Most of the big Internet companies are US-based, and it’s likely that a lot of “PII” (personally identifiable information) about Europeans crosses the Atlantic for storage and processing in the US. European data controllers (whether a big company or just an ordinary blogger like me) used to be able to rely on the Privacy Shield agreement between the EU and the US to ensure that they were transferring data to US processors in a way that complied with the European GDPR. US data processing companies could self-certify that they complied with the principles in the Data Shield agreement and then be considered safe to handle the personal data of European citizens.
The Schrems II judgement of the Court of Justice of the European Union changed all that. Max Schrems, and Austrian privacy campaigner, brought a case against Facebook for transferring his data to the US. Since US privacy laws were much weaker than European ones (in particular the powers of the American intelligence agencies were much greater), the data of Europeans was not adequately protected: the CJEU accepted this argument. This caused a great deal of confusion: in principle, Standard Contractual Clauses were still a valid alternative, but this just passed the buck to individual data controllers, and were open to legal challenge on the same grounds. In order to try and clarify the situation, the European Data Protection Board issued recommendations for the way that data transfers to non-EU countries should be carried out. The recommendations reflect the outcome of Schrems II and have far-reaching implications. In summary, if the third country does not provide protection of privacy equivalent to European law then the data should be encrypted using strong encryption, both in transit and at rest. That effectively means that without an EU adequacy decision recognising that a third country provides sufficient privacy protection, European data can only be exported to passive storage providers in that country, who do not need to interact with the content of the data. In reality it means that the safest solution to acquiring higher-level services is to use EU-based data processors. So, no US hosting, no Mailchimp, no US-based content security etc. etc.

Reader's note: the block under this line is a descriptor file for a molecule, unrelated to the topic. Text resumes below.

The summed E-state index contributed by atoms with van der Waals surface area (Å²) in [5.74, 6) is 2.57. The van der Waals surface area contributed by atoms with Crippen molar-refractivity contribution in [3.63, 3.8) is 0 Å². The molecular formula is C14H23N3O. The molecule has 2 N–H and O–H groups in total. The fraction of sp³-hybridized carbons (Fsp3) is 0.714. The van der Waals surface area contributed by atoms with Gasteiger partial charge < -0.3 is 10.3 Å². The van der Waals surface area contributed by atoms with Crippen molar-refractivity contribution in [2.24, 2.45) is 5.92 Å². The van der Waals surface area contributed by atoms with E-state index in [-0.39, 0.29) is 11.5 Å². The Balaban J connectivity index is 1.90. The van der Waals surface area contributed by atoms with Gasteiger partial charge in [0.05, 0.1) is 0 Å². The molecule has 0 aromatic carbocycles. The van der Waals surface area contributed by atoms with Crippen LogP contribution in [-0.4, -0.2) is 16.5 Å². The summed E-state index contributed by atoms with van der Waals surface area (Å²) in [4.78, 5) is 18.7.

Since Schrems II the EU and US have negotiated a new Data Privacy Framework as a replacement for the Privacy Shield agreement. However this doesn’t fix the fundamental problems with US privacy law and a third Schrems case is expected. As a consequence of all this uncertainty I’ll be reviewing all the data processors that this blog uses and gradually migrating to EU replacements where necessary and possible.